The next issue with some pedals is that certain pedals are not well shielded, and are VERY susceptible to picking up noise from nearby wall warts, or power supplies that are poorly shielded. And this problem is made worse if there are any ground loops, etc, because ground loops tend to act like antennas for noise.

    Manufacturers like TC, Fulltone, etc., shield their products properly, and/or use steel casings that tend to reject RFI/EMI. A Fulltone wah will not pick up noise like some of the other wahs out there (by the way, I've found that the typical cast wah casings don't work as well as steel ones), and I'm sure this is the case with any of the good manufacturers -- but I've had wahs and other pedals by builders that go absolutely bonkers if a wall wart is within 5 feet of the pedal board. So that's something to check for. If you have noise, the first thing to try is move the darn wall warts farther away (and frankly, if I had a pedal that reacted to wall warts badly, I'd get rid of it, but that's just me)!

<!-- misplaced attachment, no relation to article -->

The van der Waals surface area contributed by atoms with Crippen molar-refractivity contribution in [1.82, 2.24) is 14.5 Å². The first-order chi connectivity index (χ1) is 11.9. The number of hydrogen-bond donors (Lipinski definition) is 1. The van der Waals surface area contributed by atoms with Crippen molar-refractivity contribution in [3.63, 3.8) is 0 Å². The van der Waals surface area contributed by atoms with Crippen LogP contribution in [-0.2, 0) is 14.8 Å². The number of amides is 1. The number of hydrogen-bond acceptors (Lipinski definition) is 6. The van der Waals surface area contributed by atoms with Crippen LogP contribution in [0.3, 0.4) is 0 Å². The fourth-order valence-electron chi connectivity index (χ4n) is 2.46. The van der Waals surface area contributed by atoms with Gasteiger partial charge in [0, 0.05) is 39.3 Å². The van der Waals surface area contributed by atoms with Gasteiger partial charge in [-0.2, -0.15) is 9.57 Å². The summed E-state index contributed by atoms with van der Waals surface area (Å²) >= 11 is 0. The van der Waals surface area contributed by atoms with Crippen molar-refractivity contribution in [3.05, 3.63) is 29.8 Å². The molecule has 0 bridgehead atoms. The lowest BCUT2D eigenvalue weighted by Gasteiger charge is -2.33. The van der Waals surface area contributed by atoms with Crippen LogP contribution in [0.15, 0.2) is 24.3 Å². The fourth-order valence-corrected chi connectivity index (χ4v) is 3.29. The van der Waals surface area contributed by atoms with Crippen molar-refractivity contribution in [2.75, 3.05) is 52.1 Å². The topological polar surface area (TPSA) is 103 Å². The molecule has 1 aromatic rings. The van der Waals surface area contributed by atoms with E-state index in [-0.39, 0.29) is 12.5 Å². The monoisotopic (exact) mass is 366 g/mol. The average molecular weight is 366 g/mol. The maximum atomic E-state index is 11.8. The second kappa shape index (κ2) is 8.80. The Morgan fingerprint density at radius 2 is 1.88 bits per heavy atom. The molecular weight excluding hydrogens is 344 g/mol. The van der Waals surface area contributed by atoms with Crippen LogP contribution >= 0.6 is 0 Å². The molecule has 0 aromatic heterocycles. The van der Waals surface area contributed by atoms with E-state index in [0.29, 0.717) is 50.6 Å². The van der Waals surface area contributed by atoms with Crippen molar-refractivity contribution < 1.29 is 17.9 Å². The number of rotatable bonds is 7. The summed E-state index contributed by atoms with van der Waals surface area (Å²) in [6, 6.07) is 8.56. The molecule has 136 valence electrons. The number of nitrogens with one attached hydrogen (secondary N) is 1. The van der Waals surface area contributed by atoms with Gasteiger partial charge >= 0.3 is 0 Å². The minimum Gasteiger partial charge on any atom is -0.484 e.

Anyway, hope this info helps, as it does make a difference!
    Awesome information, thanks for sharing.
    Not to de-rail, but a related question. What is your experience/opinion of the Furman rack power supplies? They have some that are economically priced, and some that are outrageously expensive. Are any of those units truly isolated in a similar manner to the Voodoo boxes?
    12 408 - 12 DGT - 09 Tremonti II - 98 CU24 - 97 CE22 - Mesa MarkIV - Kemper Profiler Amp - EVH 5150 III - PRS Archon

  20. #60
    Back when I had my studio I used a Furman IT-1220 power balancer. It converted the whole studio to +60/-60. The noise floor dropped significantly.

    The latest version (P-2400 IT) is considerably more expensive but I'm told the problem with the transformer "ringing" has been resolved.

    I loved playing my Roland Fantom X8 and setting my Mackie HR-24's loud enough to feel the sampled Grand Piano. But at that volume there was a districting hiss. Once I installed balanced power, I often forgot the power amp was on. It was dead quiet.
    One Life